WWW: Who’s Reading What

I just finished listening to  Love, Stargirl by Jerry Spinelli. Oh, my.  I love this book. There is something so magical about Stargirl. Something so simple and yet complex.  I think the magic lies within the fact that at fifty-five I am taken in by the characters as much as my fifth graders are.  If I were a middle grade student I would start a “Stargirl Society” as Spinelli’s website suggests.  It is the kind of book that makes you take a rest from listening to stories for a bit because you do not want the magic of that story to evaporate.  I am left with a yearning for a third book.  I want the book in which Stargirl and Leo meet again.  So for now, I will appreciate the upcoming solstice on my daily trek to work, thinking about Stargirl and her own preparations for the solstice.

I interviewed Mr Johnson’s fifth grade class about what they are reading:

Their teacher, Mr. Johnson is reading about The Reagan Diaries.  He is impressed with Reagan’s self-reliance and personal responsibility and says that it is an inspiration to read.

Alyssa gobbled up the third Sisters Grimm book by Michael Buckley .  Now I have to add to the series as I only have the first three.

Sophie finished The True Meaning of Smekday by Adam Rex.  Did you know that there is a Smekday site? It is here.  She like that the aliens were scary but not so scary.

Austin is hanging onto Troll Fell by Katherine Langrish.  I think it is quite a challenge for a fifth grader but he is enjoying and and reports to me what page he is on. Austin likes the fantasy and adventure.

Christian finished Sparrow Hawk Red by Ben Mikaelsen.  He, too, loved the adventures of the street rats.  Christian is challenging himself to read books that are more on his level and this Mikaelsen book fit the bill.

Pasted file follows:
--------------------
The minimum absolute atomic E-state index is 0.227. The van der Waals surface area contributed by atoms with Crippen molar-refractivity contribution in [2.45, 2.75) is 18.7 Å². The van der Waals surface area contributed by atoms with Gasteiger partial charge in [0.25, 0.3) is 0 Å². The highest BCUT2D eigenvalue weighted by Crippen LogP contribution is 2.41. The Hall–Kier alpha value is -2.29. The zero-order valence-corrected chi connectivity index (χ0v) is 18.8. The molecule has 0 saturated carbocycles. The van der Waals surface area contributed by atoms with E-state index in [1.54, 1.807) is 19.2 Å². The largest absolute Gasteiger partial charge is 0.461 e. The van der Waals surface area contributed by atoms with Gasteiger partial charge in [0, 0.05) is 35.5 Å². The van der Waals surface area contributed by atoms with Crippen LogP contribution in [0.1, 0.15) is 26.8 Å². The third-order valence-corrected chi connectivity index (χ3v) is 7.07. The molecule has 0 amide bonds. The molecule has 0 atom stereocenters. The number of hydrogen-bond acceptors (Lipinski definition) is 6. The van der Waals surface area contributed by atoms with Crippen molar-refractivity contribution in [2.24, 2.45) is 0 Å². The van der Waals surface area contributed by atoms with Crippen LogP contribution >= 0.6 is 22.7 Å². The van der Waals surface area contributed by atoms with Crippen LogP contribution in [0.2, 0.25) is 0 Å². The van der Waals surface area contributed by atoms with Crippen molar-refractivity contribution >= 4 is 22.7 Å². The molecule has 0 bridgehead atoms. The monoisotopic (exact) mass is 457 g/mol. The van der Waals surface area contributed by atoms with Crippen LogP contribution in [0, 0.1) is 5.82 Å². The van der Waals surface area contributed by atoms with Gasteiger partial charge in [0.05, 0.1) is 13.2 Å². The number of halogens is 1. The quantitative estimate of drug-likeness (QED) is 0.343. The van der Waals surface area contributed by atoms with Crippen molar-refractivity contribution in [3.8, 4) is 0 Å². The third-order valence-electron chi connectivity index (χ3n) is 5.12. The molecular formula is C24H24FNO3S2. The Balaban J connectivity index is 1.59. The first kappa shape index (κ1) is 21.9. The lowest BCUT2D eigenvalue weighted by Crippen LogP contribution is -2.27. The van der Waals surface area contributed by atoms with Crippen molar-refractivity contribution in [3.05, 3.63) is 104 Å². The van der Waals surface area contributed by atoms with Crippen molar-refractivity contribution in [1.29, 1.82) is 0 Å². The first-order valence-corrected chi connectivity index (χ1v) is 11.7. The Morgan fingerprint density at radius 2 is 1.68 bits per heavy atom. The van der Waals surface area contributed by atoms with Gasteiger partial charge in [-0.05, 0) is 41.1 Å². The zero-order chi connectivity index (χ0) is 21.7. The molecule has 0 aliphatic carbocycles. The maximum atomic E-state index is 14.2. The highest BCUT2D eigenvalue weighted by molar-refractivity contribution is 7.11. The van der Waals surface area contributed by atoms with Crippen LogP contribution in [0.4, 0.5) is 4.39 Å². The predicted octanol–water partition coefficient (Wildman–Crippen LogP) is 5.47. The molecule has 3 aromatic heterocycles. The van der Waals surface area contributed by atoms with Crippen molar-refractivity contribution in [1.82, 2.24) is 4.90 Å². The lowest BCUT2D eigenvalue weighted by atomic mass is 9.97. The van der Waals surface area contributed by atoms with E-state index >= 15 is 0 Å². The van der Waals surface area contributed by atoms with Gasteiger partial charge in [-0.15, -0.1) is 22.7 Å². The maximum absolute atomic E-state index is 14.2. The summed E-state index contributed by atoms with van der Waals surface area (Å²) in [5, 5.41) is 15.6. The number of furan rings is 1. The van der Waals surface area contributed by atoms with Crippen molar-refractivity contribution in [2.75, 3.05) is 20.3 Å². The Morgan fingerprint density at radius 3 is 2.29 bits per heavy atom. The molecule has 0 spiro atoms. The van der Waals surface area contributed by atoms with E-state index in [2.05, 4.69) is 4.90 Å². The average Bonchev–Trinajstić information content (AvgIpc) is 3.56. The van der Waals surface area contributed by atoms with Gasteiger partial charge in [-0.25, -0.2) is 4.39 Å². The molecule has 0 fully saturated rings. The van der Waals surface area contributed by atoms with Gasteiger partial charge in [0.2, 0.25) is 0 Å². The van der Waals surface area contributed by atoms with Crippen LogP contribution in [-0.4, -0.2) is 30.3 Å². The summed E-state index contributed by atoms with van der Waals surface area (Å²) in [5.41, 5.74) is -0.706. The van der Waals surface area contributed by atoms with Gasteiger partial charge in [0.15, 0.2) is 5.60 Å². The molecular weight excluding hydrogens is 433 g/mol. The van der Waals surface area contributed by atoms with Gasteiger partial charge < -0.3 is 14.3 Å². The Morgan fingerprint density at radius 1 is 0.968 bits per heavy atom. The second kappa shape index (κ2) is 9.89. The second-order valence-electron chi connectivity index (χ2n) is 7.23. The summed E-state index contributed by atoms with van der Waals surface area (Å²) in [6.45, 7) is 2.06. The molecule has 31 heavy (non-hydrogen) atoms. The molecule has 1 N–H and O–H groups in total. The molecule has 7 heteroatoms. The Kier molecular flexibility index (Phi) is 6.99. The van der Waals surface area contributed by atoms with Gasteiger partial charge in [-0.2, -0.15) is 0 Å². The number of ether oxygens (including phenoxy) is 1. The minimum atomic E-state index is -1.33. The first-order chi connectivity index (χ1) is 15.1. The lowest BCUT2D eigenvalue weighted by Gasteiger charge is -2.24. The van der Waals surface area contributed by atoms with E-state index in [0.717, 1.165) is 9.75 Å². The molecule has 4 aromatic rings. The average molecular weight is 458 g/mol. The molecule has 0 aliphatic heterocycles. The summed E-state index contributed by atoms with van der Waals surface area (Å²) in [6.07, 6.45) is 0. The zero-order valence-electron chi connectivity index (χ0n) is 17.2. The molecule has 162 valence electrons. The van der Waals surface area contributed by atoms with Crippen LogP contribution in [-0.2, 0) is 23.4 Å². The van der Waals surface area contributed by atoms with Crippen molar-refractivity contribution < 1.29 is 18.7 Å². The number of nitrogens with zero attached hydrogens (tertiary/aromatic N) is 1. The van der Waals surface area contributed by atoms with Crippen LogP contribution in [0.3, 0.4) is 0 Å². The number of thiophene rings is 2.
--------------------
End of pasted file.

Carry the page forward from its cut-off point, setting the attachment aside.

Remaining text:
I had a couple of fourth graders finished The Homework Machine by Dan Gutman. Lena and Kailee report that they liked the different voices telling the story.  They like the blend of the funny and sad parts.

So what is on your nightstand?  Anything new?  I am almost finished with Girl Overboard by Justina Chen Headley

Happy Reading.


Tidbit Tuesday: Book Challenges and Collaboration

The library media specialists met last week during early release(and actually this is the second meeting we have had).  Why is this blog worthy, you ask?  Because last year we were not allowed to meet during school time, we were told to stay in our building and collaborate. 

News flash: Sometimes our buildings had other things planned and staying to collaborate was not part of the plan.  Luckily, many of us have wonderful building administrators who understood and supported our need to meet.

This year is different.  The library media program has been moved back under the umbrella of curriculum (we were two years under instructional technology).  This means a change in district office managers and a recognition that meeting BOTH with staff and our colleagues is necessary.

So getting back to last week’s meeting.  Two big topics included protecting the right to read and collaborating with teachers.

My district has a long history with book challenges.  I had a book challenge during my first year (26 years ago) as a library media specialist.  Last spring, Feed by MT Anderson was challenged at the middle school and moved to high school. It also resulted in a review of the reconsideration policy. As a group we spent time at this meeting discussing about what to do when a parent/s is concerned about what their child is reading.